Home States Alaska: Where is the Millennial Gold Rush?

Alaska: Where is the Millennial Gold Rush?

Alaska: Where is the Millennial Gold Rush?

At the mention of Alaska my thoughts travel straight back to Jack London’s classic story of the tundra “Call of the Wild”.  In my mind’s eye, I can see the snow covered hills, rugged terrain, frozen glaciers and wild rivers.  And Buck, the dog.

As far as I know, these things still exist in Alaska (well, maybe not Buck), but as a modern state and a member of this country, many things are also different.  Roughly, 740,000 folks call Alaska home and even though they are separate from the US mainland, their financial survival is highly dependent on the contiguous 48 states.

How do Alaskans earn a living today?  According to the University of Alaska, the top 5 employers in Alaska are as follows:

5.  The Lumber Industry

Alaska fish photo
Photo by USFS Region 10

The state of Alaska has millions of acres of timbered land, 130 million acres to be exact.  Lumber remains a  big business, even though things have declined a bit in the past decade or so. The Alaska lumber industry produces shingles, lumber for the construction industry, and railroad ties.

About 500 Alaskans are regularly employed in the lumber industry, with some seasonal fluctuations during wood harvesting.  As a result of the decline in the lumber industry, Alaskans have begun to explore specialty and niche areas for their timber. They are starting to make inroads into that market, but progress has been slow to start.  In the recent past, revenue from Alaska’s timber industry stood at about $165 million dollars with a payroll of about $22 million dollars.

4.  The Mining Industry

The Mining Industry, aka Mineral Exploration and Development, ranks #4 as an employer.  And yes, a gold rush still exists at places like the Donlin Gold project and the Fort Knox Mine. Silver, lead, copper and zinc are also mined in Alaska. Alaska’s mining industry has grown despite the worldwide slowdown, and the state has invested resources into wider mineral exploration.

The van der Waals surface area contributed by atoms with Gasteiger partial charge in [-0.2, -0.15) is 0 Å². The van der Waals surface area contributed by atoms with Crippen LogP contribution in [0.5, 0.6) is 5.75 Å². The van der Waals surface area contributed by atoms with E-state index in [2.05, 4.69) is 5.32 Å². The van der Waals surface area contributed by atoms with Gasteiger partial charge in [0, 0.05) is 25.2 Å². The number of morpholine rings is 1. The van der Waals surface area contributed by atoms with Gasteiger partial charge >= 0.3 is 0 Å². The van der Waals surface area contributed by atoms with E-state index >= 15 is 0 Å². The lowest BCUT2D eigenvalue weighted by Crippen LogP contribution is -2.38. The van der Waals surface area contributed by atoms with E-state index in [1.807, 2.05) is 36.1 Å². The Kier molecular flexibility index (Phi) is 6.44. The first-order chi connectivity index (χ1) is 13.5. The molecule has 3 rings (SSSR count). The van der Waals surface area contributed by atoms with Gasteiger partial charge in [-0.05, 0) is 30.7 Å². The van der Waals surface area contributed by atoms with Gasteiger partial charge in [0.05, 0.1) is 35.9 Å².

There are about 4,100 jobs directly related to mining, but if ancillary employment that is related to mining is added in, the number almost doubles to 8,000. The export value for minerals stands at about $2 billion dollars, and the payroll is estimated at $600 million dollars.

3. Fishing Industry

Alaska fish photo
Photo by M Hedin

If you order fish from a restaurant menu, there is about a 50% chance that it came from Alaska.  Yes, Alaska supplies more than half of all the fish consumed in the US.  Who doesn’t love Alaskan King Crab legs or Alaskan Salmon? And we’re not talking about fish farms.  The seafood from Alaska is wild, making it a sustainable, natural product.  The industry employs around 8,000 workers full time, most of whom live in Alaska, but the number can swell to almost 60,000 seasonally.

Coastal communities are dependent on the fishing industry and the subsequent processing plants and ancillary jobs that are related to it.  The seafood trade provides economic stability for the outlying, coastal regions of Alaska. Alaskans hauled in about 6 billion pounds of seafood, valued at $1.9 billion dollars. That is a lot of fish!




Your email address will not be published. Required fields are marked *